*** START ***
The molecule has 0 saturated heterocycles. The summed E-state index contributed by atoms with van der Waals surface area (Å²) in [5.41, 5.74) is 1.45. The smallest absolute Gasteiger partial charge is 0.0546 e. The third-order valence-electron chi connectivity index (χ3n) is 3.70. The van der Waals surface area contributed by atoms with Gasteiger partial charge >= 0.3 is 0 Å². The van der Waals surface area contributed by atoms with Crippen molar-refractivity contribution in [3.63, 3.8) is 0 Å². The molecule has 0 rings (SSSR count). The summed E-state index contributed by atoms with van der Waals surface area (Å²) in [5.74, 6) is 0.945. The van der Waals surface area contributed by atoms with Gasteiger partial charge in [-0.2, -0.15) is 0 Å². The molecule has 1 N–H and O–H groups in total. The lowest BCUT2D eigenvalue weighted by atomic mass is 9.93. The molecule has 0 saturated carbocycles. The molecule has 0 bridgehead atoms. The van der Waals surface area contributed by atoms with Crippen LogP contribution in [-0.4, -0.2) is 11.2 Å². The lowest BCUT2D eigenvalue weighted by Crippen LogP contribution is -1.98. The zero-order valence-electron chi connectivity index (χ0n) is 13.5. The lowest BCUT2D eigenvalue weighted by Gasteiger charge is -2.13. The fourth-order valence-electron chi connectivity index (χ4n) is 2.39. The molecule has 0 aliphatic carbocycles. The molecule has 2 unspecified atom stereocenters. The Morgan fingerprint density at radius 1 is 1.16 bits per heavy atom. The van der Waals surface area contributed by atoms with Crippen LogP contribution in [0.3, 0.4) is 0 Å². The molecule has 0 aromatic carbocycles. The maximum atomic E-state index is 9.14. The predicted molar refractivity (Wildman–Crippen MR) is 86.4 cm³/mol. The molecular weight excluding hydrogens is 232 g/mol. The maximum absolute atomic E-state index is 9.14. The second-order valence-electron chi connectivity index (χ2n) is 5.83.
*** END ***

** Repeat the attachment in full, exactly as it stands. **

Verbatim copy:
The molecule has 0 saturated heterocycles. The summed E-state index contributed by atoms with van der Waals surface area (Å²) in [5.41, 5.74) is 1.45. The smallest absolute Gasteiger partial charge is 0.0546 e. The third-order valence-electron chi connectivity index (χ3n) is 3.70. The van der Waals surface area contributed by atoms with Gasteiger partial charge >= 0.3 is 0 Å². The van der Waals surface area contributed by atoms with Crippen molar-refractivity contribution in [3.63, 3.8) is 0 Å². The molecule has 0 rings (SSSR count). The summed E-state index contributed by atoms with van der Waals surface area (Å²) in [5.74, 6) is 0.945. The van der Waals surface area contributed by atoms with Gasteiger partial charge in [-0.2, -0.15) is 0 Å². The molecule has 1 N–H and O–H groups in total. The lowest BCUT2D eigenvalue weighted by atomic mass is 9.93. The molecule has 0 saturated carbocycles. The molecule has 0 bridgehead atoms. The van der Waals surface area contributed by atoms with Crippen LogP contribution in [-0.4, -0.2) is 11.2 Å². The lowest BCUT2D eigenvalue weighted by Crippen LogP contribution is -1.98. The zero-order valence-electron chi connectivity index (χ0n) is 13.5. The lowest BCUT2D eigenvalue weighted by Gasteiger charge is -2.13. The fourth-order valence-electron chi connectivity index (χ4n) is 2.39. The molecule has 0 aliphatic carbocycles. The molecule has 2 unspecified atom stereocenters. The Morgan fingerprint density at radius 1 is 1.16 bits per heavy atom. The van der Waals surface area contributed by atoms with Crippen LogP contribution in [0.3, 0.4) is 0 Å². The molecule has 0 aromatic carbocycles. The maximum atomic E-state index is 9.14. The predicted molar refractivity (Wildman–Crippen MR) is 86.4 cm³/mol. The molecular weight excluding hydrogens is 232 g/mol. The maximum absolute atomic E-state index is 9.14. The second-order valence-electron chi connectivity index (χ2n) is 5.83.